BANGKOK, Thailand — The Islamic State isn’t just the world’s premier jihadist organization. Like Coca-Cola or Nike, it’s also one of the world’s most recognized brands.
Its name alone evokes both extreme sadism and a terrifying sense of reach — a fear that radical acolytes lurk in all corners of the planet, many of them plotting spectacular violence.
That brand is ripe for exploitation. That’s why criminal gangs in the Philippines, where Islamic insurgency smolders on remote tropical isles, are now tapping the fearsome power of the Islamic State’s name.
Several commanders of Abu Sayyaf — a notorious pirate gang in the Philippines — have sworn loyalty to the Islamic State. In videos posted online, their foot soldiers wave the same black flag embraced by the Islamic State over the heads of Western hostages, who kneel in the jungle with knives by their throats.
The desired effect is to present these militants as a Southeast Asian tentacle of an organized, wealthy and global operation that can strike fear in the hearts of Western presidents. Like the Islamic State, Abu Sayyaf claims its goal is to achieve a new, independent Muslim nation.
But in reality, it’s just a piracy and extortion ring with fewer members than many Los Angeles street gangs.
The group controls only about 500 men. Their specialty is kidnapping. They are known for nabbing Westerners who venture into the southern Philippines, where various Islamic insurgents have struggled for autonomy since the 1960s.
This gang’s oath to the Islamic State, and to obey its leader Abu Bakr al-Baghdadi, appears to be mostly theater.
“They’re just criminals attaching themselves to a well-known name,” says Warren Rodwell, a former soldier for Australia’s military who spent much of his life teaching English in Asia. “It’s theatrical.”
Rodwell became intimate with Abu Sayyaf the hard way. In December 2011 he was kidnapped by the group from his home in the southwest Philippines, held in their jungle camps for 15 grueling months and freed when his family handed over roughly $100,000.
Most of the militants, he says, are just poor villagers whose concept of jihadi warfare comes from bad Hollywood movies, not indoctrination from the Middle East.
They are also lacking the extreme piety professed by Islamic State troops. “The only time they became observant, praying multiple times a day, was when their cell phones ran out of charge,” he says. “Or maybe if our camp was too remote to send text messages to their girlfriends.”
“Most of these guys didn’t even go into formal marriages with Muslim women,” Rodwell says. “What they wanted to do was run around with Christian girls who they saw as dirtier.”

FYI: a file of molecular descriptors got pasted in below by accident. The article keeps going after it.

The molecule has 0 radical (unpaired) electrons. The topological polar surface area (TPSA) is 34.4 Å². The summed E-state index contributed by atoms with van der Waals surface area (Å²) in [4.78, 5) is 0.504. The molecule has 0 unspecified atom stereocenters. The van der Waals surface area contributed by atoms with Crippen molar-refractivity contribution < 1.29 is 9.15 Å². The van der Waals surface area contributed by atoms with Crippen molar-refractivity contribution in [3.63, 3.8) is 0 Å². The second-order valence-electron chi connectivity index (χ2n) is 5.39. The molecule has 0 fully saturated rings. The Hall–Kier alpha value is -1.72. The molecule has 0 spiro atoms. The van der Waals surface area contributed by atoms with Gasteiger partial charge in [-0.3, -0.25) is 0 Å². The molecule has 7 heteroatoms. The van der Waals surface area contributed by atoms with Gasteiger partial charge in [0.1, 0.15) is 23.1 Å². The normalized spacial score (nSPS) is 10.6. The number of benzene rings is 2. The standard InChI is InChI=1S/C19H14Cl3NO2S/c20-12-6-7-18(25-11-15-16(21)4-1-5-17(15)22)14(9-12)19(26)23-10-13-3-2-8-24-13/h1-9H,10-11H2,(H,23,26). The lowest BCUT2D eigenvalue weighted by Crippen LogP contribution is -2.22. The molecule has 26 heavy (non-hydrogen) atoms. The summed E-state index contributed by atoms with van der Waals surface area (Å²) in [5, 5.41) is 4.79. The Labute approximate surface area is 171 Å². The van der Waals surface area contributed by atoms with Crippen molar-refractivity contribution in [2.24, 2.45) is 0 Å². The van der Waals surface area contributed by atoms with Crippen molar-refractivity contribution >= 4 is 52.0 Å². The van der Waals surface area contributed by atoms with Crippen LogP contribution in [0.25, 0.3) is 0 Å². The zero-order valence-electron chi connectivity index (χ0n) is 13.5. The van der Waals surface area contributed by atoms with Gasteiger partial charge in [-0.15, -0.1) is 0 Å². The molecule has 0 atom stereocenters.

By most accounts, Abu Sayyaf is driven by greed, not ideology. But when it comes to extreme violence, however, the group’s credentials are impeccable.
It is believed to have beheaded more than a dozen captives in the last 15 years. Its militants have kidnapped more than 700 hostages and racked up millions in ransom payments. The group’s global relevance peaked after the Sept. 11 attacks in 2001, when its troops numbered more than 1,000 men.
Though founded with the help of seed capital from global jihadi icon Osama bin Laden, the group has never really outgrown small- to mid-sized operations on Philippine islands. Its most spectacular attack was a 2004 ferry bombing in Manila Bay that killed 116 people; the boat’s owners had reportedly refused to pay a $1 million extortion fee.
But Abu Sayyaf’s ranks were ground down by US troops deployed to fight alongside Philippine forces in the mid-2000s.
In Rodwell’s experience, Abu Sayyaf’s militiamen were poorly equipped, shoddily trained and bore no signs of a competent force guided by international jihadi networks. “Most were lucky to have even a fifth-grade education,” he says.
“A lot of them wanted to go to America. I’d ask, ‘Oh, which part?’ They said, ‘London.’”
Southeast Asia — home to the world’s largest Muslim-majority nation, Indonesia — is indeed seeing a handful of people fall under the Islamic State’s spell.
According to Zachary Abuza, a National War College professor, up to 1,000 Southeast Asians have moved to Islamic State territory. But many, he says, have been “used as cannon fodder.”
Another analyst, Sidney Jones with the Institute for Policy Analysis of Conflict in Jakarta, says the total number of Indonesian fighting-aged males in the Islamic State is likely a mere 160. “And many of them,” she says, “complain they’ve been given menial jobs and haven’t been sent to the front.”
Compare that to the estimated 1,700 fighters in Iraq and Syria who’ve come from France, a far smaller territory than sprawling Southeast Asia, which is home to more than 240 million Muslims. A Pew survey shows that, like most Muslim-majority nations, Indonesians overwhelmingly despise the Islamic State.
There is a possibility, Jones says, that Abu Sayyaf could become more ideological as it links up with tiny cells of Islamic State associates in Indonesia. There are “petty criminal gangs using the name of ISIS for their own interests,” she says, as well as a few “committed people” within Abu Sayyaf as well.
Apart from Abu Sayyaf, one other terror group in the Philippines, Bangsamoro Islamic Freedom Fighters, has also declared a so-called affiliation with the Islamic State. But this pledge is equally flimsy and the rebels concede they have no plans to send fighters to Syria.
So far, it appears to be just another meaningless “alliance” forged with a smartphone camera and a YouTube account — a cheap way for local extortion rings to exploit the terrifying brand power of the Islamic State.